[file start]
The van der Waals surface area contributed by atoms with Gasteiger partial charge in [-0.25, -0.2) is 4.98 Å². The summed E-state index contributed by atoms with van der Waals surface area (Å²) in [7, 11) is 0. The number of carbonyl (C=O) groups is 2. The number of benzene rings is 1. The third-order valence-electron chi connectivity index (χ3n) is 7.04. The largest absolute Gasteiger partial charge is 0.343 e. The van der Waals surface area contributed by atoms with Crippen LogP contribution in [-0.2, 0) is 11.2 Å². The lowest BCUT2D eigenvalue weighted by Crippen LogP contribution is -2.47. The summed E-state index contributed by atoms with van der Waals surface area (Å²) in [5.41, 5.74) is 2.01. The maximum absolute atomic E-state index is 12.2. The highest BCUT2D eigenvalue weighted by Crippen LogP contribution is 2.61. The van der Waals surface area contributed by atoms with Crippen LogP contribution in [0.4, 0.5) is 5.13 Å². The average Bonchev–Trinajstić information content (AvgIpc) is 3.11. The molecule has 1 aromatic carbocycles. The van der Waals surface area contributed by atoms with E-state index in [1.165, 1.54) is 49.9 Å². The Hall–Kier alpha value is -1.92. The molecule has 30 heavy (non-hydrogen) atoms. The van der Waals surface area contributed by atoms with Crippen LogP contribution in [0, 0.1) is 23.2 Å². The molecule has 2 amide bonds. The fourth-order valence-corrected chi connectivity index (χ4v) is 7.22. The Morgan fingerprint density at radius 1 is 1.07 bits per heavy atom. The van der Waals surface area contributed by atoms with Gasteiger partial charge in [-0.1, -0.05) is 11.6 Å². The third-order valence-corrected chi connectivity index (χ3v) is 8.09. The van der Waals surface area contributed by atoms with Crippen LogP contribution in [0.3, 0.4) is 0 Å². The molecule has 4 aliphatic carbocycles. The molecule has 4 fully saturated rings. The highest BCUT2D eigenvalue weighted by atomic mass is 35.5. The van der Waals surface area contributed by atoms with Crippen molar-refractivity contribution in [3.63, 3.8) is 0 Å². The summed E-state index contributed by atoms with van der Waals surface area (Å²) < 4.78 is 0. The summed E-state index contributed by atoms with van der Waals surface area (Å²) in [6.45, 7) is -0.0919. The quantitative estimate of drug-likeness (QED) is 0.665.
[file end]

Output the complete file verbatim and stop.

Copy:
The van der Waals surface area contributed by atoms with Gasteiger partial charge in [-0.25, -0.2) is 4.98 Å². The summed E-state index contributed by atoms with van der Waals surface area (Å²) in [7, 11) is 0. The number of carbonyl (C=O) groups is 2. The number of benzene rings is 1. The third-order valence-electron chi connectivity index (χ3n) is 7.04. The largest absolute Gasteiger partial charge is 0.343 e. The van der Waals surface area contributed by atoms with Crippen LogP contribution in [-0.2, 0) is 11.2 Å². The lowest BCUT2D eigenvalue weighted by Crippen LogP contribution is -2.47. The summed E-state index contributed by atoms with van der Waals surface area (Å²) in [5.41, 5.74) is 2.01. The maximum absolute atomic E-state index is 12.2. The highest BCUT2D eigenvalue weighted by Crippen LogP contribution is 2.61. The van der Waals surface area contributed by atoms with Crippen LogP contribution in [0.4, 0.5) is 5.13 Å². The average Bonchev–Trinajstić information content (AvgIpc) is 3.11. The molecule has 1 aromatic carbocycles. The van der Waals surface area contributed by atoms with E-state index in [1.165, 1.54) is 49.9 Å². The Hall–Kier alpha value is -1.92. The molecule has 30 heavy (non-hydrogen) atoms. The van der Waals surface area contributed by atoms with Crippen LogP contribution in [0, 0.1) is 23.2 Å². The molecule has 2 amide bonds. The fourth-order valence-corrected chi connectivity index (χ4v) is 7.22. The Morgan fingerprint density at radius 1 is 1.07 bits per heavy atom. The van der Waals surface area contributed by atoms with Gasteiger partial charge in [-0.1, -0.05) is 11.6 Å². The third-order valence-corrected chi connectivity index (χ3v) is 8.09. The van der Waals surface area contributed by atoms with Crippen LogP contribution in [0.3, 0.4) is 0 Å². The molecule has 4 aliphatic carbocycles. The molecule has 4 fully saturated rings. The highest BCUT2D eigenvalue weighted by atomic mass is 35.5. The van der Waals surface area contributed by atoms with Crippen molar-refractivity contribution in [3.63, 3.8) is 0 Å². The summed E-state index contributed by atoms with van der Waals surface area (Å²) < 4.78 is 0. The summed E-state index contributed by atoms with van der Waals surface area (Å²) in [6.45, 7) is -0.0919. The quantitative estimate of drug-likeness (QED) is 0.665.